“I am not going to try to prove the doctrine [of hell] tolerable. Let us make no mistake; it is not tolerable. But I think the doctrine can be shown to be moral”.

Orthodox writers can collect a number of voices who agree with Lewis that hell is not tolerable, and Metropolitan Kallistos (Ware) has gathered a few of them in his essay “Dare We Hope for the Salvation of All?” in the anthology The Inner Kingdom. There we learn of St. Silouan of Mount Athos gently rebuking a hermit who delighted in the damnation of atheists. Silouan responded that one in paradise looking down on the suffering of another in hell-fire should pray for the salvation of that one, for “love could not bear this”. Whether St. Silouan meant that one should pray for those in Hades awaiting the final judgment or that one should pray for those damned after the final judgment is not entirely certain, but his main point stands: a tender heart would grieve over the salvation of the damned and should not delight in it. (Tertullian apparently and famously thought otherwise, but a tender heart should also consider his historical context. It’s easier to feel compassion for one’s persecutors if one hasn’t suffered under them.)

We begin by examining the arguments of those impugning the traditional doctrine of Gehenna as eternal.

One objection to this doctrine revolves around the incommensurability between the sin and its punishment. One feels it would be monstrously unfair of God to punish a few years of sin and rebellion with an eternity of suffering. If “an eye for an eye” is the classic expression of justice, how could an eternal hell be just?

This objection assumes that time and eternity are both linear, and that seventy years in this life and age equal an approximate number of years in the next life and the age to come. But there is no reason to think that eternity is as linear as time, or that it is like time as we experience it, continued after the Last Judgment. Rather, time and eternity are related to one another as the foundation is to the house built upon it. If the foundation is laid wrongly and askew, the house will be even more askew, and the higher the house is built, the more askew it will become. We see this even in the drawing of lines. Say I draw a line as a base and then draw another line, intending to draw the second line at a 90 degree angle from the first, but instead drawing it at an 80 degree angle. Obviously the further the second line extends, the further it will go from its intended 90 degree place. At few feet from the base, it will be a certain distance “off”, but at a few miles from the base it will be even further off. Increasing the amount of distance from the base will do nothing to correct it.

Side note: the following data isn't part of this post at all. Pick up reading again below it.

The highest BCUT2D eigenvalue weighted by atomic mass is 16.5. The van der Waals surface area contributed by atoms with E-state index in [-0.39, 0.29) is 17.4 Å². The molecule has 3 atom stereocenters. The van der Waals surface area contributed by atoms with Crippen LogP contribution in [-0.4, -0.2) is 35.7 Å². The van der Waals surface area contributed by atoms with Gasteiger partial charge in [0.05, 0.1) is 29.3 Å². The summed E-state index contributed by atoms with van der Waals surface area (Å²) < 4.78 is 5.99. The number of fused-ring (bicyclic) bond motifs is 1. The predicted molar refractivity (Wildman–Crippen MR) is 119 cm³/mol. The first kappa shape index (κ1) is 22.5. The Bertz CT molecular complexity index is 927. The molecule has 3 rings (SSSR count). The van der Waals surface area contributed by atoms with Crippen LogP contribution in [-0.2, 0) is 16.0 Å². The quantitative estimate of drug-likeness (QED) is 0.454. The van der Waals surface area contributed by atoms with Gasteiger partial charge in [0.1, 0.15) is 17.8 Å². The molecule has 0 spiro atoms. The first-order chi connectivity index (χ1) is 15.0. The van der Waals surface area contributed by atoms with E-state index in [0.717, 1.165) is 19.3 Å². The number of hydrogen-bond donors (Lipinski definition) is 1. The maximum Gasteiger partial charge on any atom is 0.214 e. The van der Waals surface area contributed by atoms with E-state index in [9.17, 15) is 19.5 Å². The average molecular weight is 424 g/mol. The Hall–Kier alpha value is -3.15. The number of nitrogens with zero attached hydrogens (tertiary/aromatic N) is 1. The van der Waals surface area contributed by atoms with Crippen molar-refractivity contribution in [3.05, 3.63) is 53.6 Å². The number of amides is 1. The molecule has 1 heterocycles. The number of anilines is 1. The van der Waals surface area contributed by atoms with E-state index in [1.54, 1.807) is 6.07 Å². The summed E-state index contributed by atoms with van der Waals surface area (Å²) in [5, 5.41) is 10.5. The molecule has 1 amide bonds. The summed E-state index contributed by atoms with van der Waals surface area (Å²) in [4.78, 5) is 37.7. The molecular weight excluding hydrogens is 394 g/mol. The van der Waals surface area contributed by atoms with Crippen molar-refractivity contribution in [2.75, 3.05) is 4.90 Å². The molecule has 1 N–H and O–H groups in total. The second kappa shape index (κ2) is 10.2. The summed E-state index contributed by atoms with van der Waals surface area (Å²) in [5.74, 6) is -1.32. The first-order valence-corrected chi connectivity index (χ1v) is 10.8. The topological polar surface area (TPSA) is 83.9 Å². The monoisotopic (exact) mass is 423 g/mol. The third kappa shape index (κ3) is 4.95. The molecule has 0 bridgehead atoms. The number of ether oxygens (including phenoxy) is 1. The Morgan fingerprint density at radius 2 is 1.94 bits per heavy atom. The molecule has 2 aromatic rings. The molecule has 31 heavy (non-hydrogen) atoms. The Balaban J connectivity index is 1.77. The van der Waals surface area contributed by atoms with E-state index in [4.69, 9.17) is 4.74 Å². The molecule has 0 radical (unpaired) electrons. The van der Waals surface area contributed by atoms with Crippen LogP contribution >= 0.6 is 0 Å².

This forms a kind of analogy between the relation between time and eternity. During this life, within time, a person makes decisions which effect his heart and his life and even his ability to make future decisions. (We see this last in the case of drug addiction: an addict is not free to choose not to use the drug, because his previous choice to use the drug has resulted in impaired ability to freely choose.) If in this life one chooses darkness over light and continues along that path so that darkness becomes second-nature, then this darkness and rebellion becomes the foundation upon which eternity must be built. One thereby sets oneself up for darkness and misery in the age to come.

Thus hell is not a matter of God choosing to torture a sinner for an eternity because the sinner sinned for seventy years. Eternity will last forever no matter what (that is what “eternity” means)—the only question is: on what foundation will one’s experience of eternity be built? If for seventy years the sinner has laid a foundation of rebellion and destroyed his ability to repent and be nourished by joy, then the eternity built upon it will be one of misery—not because God chooses the amount of punishment deserved, but because of the nature of time as foundational to eternity.

Another objection to the traditional doctrine of hell is the assertion that it somehow makes God into implacable tyrant. Surely, says the objector, faced with the pain and suffering of hell, anyone would repent! This being so, how could a loving God not forgive the now-penitent sinner and rescue him from his punishment? The objector paints a picture of God petulantly saying, “No, sorry, you had your chance, now it is too late!” (We do find this portrayal of hell in some primitive versions of it. See, for example, the Qur’an: “The dwellers of hell will say to its keepers: ‘Implore your Lord to relieve our torment for one day!’…But vain shall be the cries of the unbelievers”, Surah 40:49-50.)